AMSR-E Arctic Sea Ice

  • Released Monday, October 24th, 2011
  • Updated Tuesday, November 14th, 2023 at 12:01AM
  • ID: 3853

Sea ice is frozen seawater floating on the surface of the ocean. Some sea ice is semi-permanent, persisting from year to year, and some is seasonal, melting and refreezing from season to season. The sea ice cover reaches its minimum extent at the end of each summer and the remaining ice is called the perennial ice cover.

In this animation, the Arctic sea ice and seasonal land cover change progress through time, from September 4, 2009 through January 30, 2011. Over the water, Arctic sea ice changes from day to day showing a running 3-day average sea ice concentration in the region where the concentration is greater than 15%. The blueish white color of the sea ice is derived from a 3-day running miniimum of the AMSR-E 89 GHz brightness temperature. Over the terrain, monthly data from the seasonal Blue Marble Next Generation fades slowly from month to month.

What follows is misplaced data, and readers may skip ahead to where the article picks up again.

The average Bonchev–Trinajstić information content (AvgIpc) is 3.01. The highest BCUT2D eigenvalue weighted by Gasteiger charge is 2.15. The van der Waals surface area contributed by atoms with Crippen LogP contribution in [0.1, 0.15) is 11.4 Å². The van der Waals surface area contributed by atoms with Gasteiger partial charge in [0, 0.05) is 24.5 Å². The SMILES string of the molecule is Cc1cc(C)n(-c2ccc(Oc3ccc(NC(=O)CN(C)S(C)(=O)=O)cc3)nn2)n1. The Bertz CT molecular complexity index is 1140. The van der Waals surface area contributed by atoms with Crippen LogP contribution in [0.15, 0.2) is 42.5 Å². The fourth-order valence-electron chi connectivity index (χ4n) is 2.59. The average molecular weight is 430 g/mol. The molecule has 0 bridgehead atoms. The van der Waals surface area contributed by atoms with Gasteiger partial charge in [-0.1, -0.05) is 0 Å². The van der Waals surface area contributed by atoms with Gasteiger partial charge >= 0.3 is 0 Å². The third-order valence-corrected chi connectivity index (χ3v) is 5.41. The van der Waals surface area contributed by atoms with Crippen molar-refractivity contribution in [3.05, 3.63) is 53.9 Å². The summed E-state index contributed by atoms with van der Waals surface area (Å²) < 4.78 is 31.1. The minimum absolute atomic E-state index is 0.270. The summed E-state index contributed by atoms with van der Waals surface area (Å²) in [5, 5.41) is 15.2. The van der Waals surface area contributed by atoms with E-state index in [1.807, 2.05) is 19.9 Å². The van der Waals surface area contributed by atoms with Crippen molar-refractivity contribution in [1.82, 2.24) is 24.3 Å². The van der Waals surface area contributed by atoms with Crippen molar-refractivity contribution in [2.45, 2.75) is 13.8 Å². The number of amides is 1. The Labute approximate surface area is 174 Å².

Please give credit for this item to: NASA/Goddard Space Flight Center Scientific Visualization Studio. The Blue Marble data is courtesy of Reto Stockli (NASA/GSFC).


This visualization is related to the following missions:

Datasets used in this visualization

  • Aqua Daily L3 6.25 km 89 GHz Brightness Temperature (Tb)

    ID: 236
    Collected with AMSR-E 2009/09/04 to 2011/01/20
  • Aqua Sea Ice Concentration (Daily L3 12.5km Tb, Sea Ice Concentration, and Snow Depth)

    ID: 237
    Collected with AMSR-E 2009/09/04 to 2011/01/20
  • Terra and Aqua Blue Marble Land Cover

    ID: 510
    Collected with MODIS 2004/01/01 to 2004/12/31

    Credit: The Blue Marble data is courtesy of Reto Stockli (NASA/GSFC).

    See all pages that use this dataset

Note: While we identify the data sets used in these visualizations, we do not store any further details, nor the data sets themselves on our site.